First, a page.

GFB News Magazine
Jimmersons: Diving in with gratitude
In 2010, Preston and Kendall Jimmerson were pondering their future. Preston was a four-year insurance agent with Lee County Farm Bureau. But farm life had caught his attention.
Kendall grew up on Moss Family Farm, then owned by her father, Rick Moss. Preston talked with his father-in-law and told him he’d like to try farming if Rick he ever wanted to retire. Preston’s expectation was this was something to be addressed far in the future.
“I basically just said I’d really like to be outside. I would like to farm. I don’t want to be in business indoors the rest of my life,” Preston remembered. “He said, ‘Today’s the day. We’re going to set this up. You’re going to start right now.’”
Kendall, having grown up on the farm, had a clearer view of what this meant.
“I was scared,” she said. “Very,very terrified. I grew up on the farm and moving away was a big deal. Inside, I wanted to raise my kids here. I wanted to come back, but I never thought I would.”
Preston viewed the move as an adventure. He had married into a farm family also known for its commitment to the sport of diving. Rick’s father, Robert “Moose” Moss, started Moultrie’s renowned diving team. He built a diving facility on the farm, learned the sport and taught local youth.
Though Preston didn’t grow up on a farm and had limited knowledge of farming, he jumped in with both feet. He and Kendall have continued kicking away from the side of the pool and been successful.
Preston resigned his job as an insurance agent and began farming part-time with Rick in May 2010. Part-time, because both agreed Preston should study agriculture. He enrolled at ABAC and by 2012 had earned a bachelor’s degree in diversified agriculture.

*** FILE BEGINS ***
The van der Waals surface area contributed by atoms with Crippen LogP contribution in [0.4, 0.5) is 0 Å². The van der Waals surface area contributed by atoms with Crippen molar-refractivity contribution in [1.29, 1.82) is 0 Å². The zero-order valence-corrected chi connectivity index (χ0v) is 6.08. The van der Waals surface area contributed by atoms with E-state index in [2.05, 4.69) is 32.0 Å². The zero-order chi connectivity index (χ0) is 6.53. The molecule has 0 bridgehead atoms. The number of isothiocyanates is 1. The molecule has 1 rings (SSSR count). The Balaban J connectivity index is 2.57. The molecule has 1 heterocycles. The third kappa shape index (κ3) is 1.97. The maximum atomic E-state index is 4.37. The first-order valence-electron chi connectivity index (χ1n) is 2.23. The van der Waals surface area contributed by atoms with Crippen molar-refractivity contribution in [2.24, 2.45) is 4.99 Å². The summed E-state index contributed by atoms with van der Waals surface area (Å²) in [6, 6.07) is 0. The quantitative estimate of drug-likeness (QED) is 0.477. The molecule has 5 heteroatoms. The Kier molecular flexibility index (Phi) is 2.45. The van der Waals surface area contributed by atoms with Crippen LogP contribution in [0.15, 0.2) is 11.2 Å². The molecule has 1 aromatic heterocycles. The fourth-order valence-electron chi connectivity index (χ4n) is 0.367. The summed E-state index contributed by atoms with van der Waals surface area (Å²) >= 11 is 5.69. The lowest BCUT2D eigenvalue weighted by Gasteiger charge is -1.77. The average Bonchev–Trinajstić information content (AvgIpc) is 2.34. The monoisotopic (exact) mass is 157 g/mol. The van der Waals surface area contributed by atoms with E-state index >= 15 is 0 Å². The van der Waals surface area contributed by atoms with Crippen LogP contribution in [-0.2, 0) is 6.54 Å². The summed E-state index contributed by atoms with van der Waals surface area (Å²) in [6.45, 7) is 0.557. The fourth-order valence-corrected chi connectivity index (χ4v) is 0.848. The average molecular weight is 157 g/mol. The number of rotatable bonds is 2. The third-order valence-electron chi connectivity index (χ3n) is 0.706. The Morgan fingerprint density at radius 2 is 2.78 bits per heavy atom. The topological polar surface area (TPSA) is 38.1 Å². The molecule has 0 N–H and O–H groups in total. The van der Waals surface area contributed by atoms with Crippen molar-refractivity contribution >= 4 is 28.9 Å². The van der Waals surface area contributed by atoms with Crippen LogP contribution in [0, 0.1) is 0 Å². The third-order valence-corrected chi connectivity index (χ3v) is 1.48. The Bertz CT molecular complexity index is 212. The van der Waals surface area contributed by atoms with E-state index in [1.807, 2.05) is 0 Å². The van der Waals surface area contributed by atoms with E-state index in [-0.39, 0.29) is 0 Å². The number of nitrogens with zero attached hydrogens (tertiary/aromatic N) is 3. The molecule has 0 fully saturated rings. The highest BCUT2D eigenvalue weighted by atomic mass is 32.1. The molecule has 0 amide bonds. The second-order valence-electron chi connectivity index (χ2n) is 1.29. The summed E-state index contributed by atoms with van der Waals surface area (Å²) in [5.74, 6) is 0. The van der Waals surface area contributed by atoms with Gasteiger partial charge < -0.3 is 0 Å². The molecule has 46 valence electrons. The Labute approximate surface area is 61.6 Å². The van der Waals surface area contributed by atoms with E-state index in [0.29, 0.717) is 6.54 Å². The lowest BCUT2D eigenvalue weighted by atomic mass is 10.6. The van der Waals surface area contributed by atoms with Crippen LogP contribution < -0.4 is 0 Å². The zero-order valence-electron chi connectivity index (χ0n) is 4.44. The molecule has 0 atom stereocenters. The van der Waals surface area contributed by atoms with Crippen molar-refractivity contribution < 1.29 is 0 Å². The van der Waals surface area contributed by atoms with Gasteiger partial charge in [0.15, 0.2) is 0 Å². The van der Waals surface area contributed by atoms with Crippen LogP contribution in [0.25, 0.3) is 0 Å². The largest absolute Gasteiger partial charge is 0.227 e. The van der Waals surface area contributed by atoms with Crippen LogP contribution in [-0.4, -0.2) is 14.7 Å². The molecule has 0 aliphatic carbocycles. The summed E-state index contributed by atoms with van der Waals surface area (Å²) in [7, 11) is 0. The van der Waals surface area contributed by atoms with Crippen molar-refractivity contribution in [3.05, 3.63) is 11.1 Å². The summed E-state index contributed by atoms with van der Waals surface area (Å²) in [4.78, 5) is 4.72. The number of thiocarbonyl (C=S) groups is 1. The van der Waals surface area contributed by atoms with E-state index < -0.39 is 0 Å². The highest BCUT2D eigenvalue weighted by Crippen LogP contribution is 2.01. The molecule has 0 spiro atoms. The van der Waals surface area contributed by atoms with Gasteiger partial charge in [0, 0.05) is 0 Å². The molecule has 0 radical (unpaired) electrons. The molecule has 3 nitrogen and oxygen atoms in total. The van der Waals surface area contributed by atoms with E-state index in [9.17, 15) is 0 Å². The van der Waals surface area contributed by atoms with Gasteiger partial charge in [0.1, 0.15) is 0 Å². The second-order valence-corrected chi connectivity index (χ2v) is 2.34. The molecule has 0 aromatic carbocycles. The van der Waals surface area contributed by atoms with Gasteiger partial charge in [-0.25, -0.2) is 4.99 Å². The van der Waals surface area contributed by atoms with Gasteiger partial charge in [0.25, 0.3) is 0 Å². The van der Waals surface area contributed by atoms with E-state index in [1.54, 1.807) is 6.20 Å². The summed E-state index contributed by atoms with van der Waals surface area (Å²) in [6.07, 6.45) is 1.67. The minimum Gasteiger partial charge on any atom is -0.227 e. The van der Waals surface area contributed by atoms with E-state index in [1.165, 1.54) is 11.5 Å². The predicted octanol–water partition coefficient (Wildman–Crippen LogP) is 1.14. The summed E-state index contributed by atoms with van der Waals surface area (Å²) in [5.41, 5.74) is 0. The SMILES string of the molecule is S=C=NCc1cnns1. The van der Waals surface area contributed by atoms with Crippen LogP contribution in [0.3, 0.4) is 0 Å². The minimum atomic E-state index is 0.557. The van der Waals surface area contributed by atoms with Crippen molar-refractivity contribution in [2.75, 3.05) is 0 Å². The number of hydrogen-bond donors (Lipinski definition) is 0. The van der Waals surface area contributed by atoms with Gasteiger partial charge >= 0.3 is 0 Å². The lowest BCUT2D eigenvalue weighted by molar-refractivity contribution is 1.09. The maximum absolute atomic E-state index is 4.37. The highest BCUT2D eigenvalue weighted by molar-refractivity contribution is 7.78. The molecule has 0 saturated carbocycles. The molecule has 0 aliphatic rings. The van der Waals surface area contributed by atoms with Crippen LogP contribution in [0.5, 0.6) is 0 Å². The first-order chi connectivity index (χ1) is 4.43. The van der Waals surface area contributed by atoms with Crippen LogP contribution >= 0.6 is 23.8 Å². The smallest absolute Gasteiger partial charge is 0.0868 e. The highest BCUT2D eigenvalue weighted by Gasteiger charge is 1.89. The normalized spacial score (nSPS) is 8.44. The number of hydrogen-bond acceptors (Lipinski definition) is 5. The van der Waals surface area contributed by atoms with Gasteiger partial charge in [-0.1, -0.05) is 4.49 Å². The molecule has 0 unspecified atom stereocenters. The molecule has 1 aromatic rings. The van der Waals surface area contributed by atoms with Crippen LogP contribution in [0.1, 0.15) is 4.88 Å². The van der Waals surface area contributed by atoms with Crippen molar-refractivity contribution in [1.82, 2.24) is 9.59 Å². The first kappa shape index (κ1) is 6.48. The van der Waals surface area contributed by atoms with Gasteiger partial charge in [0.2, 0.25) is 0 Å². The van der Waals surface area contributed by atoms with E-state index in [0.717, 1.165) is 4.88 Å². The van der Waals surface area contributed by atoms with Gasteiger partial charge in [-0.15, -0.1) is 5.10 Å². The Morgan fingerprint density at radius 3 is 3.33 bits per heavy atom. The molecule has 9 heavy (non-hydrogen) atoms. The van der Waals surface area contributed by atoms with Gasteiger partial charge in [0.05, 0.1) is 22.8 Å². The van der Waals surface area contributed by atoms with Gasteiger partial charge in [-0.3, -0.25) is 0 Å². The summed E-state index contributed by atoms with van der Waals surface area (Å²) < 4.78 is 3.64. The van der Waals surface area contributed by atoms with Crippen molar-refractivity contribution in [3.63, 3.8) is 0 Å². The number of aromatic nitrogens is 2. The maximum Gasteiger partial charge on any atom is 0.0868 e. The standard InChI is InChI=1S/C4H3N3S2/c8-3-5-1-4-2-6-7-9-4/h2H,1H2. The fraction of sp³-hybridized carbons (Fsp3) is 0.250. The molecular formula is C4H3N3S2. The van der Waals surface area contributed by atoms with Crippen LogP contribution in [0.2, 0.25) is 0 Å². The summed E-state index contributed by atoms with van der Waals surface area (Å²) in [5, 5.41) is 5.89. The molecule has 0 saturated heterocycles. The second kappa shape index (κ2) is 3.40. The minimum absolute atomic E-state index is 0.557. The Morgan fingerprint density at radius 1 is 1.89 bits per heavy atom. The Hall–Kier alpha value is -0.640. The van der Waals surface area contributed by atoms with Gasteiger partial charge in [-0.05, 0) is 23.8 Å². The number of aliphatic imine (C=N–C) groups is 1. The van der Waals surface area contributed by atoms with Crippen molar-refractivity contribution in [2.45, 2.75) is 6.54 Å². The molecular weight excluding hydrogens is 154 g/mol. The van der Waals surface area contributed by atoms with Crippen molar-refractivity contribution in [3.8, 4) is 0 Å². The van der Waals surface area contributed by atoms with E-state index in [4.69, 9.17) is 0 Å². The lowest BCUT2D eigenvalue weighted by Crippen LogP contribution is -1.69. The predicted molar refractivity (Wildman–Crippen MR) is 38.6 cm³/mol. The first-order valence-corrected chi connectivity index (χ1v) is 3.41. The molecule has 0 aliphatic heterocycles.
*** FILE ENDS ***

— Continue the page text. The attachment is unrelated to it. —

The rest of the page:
On Jan. 1, 2013, he took over the farm and Rick retired. The Jimmersons would rent the land from him, purchase all his equipment and assume all financial and operational risk for the 2,400-acre farm.
“I give him all the credit in the world,” Preston said. “There’s hardly any operation that transitions the way we did. His mentality has always been that you can only have so many mouths eating out of the same pie. He knew that in order for us to be able to make it, to be able to invest in the farm and grow it, he had to be out.”
So, the Jimmersons took out USDA loans and moved forward. Preston said he and Rick occasionally talk about farm topics, but conversations about crop decisions don’t happen.
The Jimmersons, who started with 1,300 acres of cotton and 300 acres of peanuts in 2013, now produce approximately 1,600 acres of cotton, 475 acres of peanuts, 200 acres of corn and double-crop spring and fall cabbage on about 180 acres.
- Jay Stone
Posted: 11/18/2019 in GFB Young Farmers & Ranchers
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